Published in The Moderate Voice on October 23, 2016
With Election Day just two weeks away, a number of developments are taking place in contests that will decide the balance of power in both houses of Congress next year.
For the Senate races, a little noticed but potentially meaningful development/gaffe came when Arizona Senator John McCain told a radio audience that Senate Republicans “will be united against any Supreme Court nominee that Hillary Clinton, if she were president, would put up.” McCain immediately took heat for these comments which he partly walked back hours later, instead clarifying that he meant a Senate has the responsibility of providing checks and balances.
McCain has been in hot water with Trumpers, who were never enamored with him to begin with, for backing away from supporting the nominee following the release of the audiotape so it’s conceivable that he might have been trying to win some back. But the fact that he tried to reverse himself so quickly after making the remarks indicates he is worried about alienating swing voters. It may. But it may also help with conservatives.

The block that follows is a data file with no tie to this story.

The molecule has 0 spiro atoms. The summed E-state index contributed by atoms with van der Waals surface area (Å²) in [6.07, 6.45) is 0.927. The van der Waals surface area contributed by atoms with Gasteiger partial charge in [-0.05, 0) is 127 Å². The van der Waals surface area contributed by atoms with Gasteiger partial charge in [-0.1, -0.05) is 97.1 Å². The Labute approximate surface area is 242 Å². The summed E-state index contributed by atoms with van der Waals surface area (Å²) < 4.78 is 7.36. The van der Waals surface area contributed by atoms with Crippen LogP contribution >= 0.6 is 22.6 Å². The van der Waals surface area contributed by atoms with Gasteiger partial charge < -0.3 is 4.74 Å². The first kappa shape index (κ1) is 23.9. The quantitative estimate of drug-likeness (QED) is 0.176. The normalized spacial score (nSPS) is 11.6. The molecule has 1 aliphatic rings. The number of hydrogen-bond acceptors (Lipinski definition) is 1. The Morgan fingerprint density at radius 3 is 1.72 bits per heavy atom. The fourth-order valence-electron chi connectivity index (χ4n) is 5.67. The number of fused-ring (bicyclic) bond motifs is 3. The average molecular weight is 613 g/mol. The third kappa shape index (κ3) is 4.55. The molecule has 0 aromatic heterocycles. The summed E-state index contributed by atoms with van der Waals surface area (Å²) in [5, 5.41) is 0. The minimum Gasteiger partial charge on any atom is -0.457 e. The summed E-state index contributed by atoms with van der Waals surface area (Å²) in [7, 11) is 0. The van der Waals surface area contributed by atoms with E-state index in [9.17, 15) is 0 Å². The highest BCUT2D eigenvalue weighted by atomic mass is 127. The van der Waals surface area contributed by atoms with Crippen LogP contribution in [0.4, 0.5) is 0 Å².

Either way, McCain has enough of a lead with early voting ongoing so that it probably won’t be enough to cost him his seat. But with Clinton making a play for Arizona – and polls showing that she is in a good position to seize the state’s 11 electoral votes, Kirkpatrick does have an outside chance if only she could dent the incumbent’s support among Latino voters.
One person who might suffer inadvertently from McCain’s statement is Pennsylvania’s Pat Toomey. In his remarks, McCain called the freshman Republican Senator a willing ally on future Supreme Court fights, adding, “This is where we need the majority, and Pat Toomey is probably as articulate and effective on the floor of the Senate as anyone I have encountered.” The problem for Toomey is that where Arizona is a marginal state, Pennsylvania is pretty firmly in Clinton’s corner and Toomey lacks the years of goodwill of his senior colleague from Arizona.